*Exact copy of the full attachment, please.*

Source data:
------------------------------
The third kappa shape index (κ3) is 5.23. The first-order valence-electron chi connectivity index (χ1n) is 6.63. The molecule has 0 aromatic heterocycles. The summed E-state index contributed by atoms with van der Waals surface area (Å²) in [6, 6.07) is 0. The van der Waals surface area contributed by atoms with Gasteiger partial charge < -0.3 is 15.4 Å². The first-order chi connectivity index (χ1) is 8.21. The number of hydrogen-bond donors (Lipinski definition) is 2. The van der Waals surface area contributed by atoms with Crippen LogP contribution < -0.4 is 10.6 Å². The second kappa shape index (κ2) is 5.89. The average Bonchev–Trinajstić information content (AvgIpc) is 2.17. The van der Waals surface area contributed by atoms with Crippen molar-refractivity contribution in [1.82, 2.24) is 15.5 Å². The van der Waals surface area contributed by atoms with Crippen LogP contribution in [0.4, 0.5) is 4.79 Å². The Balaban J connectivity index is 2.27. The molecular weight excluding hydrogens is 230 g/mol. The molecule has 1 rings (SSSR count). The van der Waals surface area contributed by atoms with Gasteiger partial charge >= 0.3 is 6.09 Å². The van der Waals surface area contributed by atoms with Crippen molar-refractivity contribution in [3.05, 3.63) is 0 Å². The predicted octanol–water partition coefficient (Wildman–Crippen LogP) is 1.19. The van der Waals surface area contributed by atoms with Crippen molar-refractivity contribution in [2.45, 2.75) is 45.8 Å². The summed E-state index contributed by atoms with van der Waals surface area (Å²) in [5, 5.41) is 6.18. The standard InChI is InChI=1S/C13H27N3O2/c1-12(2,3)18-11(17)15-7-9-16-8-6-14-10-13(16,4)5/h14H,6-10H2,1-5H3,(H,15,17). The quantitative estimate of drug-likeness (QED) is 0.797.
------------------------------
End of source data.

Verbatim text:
The third kappa shape index (κ3) is 5.23. The first-order valence-electron chi connectivity index (χ1n) is 6.63. The molecule has 0 aromatic heterocycles. The summed E-state index contributed by atoms with van der Waals surface area (Å²) in [6, 6.07) is 0. The van der Waals surface area contributed by atoms with Gasteiger partial charge < -0.3 is 15.4 Å². The first-order chi connectivity index (χ1) is 8.21. The number of hydrogen-bond donors (Lipinski definition) is 2. The van der Waals surface area contributed by atoms with Crippen LogP contribution < -0.4 is 10.6 Å². The second kappa shape index (κ2) is 5.89. The average Bonchev–Trinajstić information content (AvgIpc) is 2.17. The van der Waals surface area contributed by atoms with Crippen molar-refractivity contribution in [1.82, 2.24) is 15.5 Å². The van der Waals surface area contributed by atoms with Crippen LogP contribution in [0.4, 0.5) is 4.79 Å². The Balaban J connectivity index is 2.27. The molecular weight excluding hydrogens is 230 g/mol. The molecule has 1 rings (SSSR count). The van der Waals surface area contributed by atoms with Gasteiger partial charge >= 0.3 is 6.09 Å². The van der Waals surface area contributed by atoms with Crippen molar-refractivity contribution in [3.05, 3.63) is 0 Å². The predicted octanol–water partition coefficient (Wildman–Crippen LogP) is 1.19. The van der Waals surface area contributed by atoms with Crippen molar-refractivity contribution in [2.45, 2.75) is 45.8 Å². The summed E-state index contributed by atoms with van der Waals surface area (Å²) in [5, 5.41) is 6.18. The standard InChI is InChI=1S/C13H27N3O2/c1-12(2,3)18-11(17)15-7-9-16-8-6-14-10-13(16,4)5/h14H,6-10H2,1-5H3,(H,15,17). The quantitative estimate of drug-likeness (QED) is 0.797.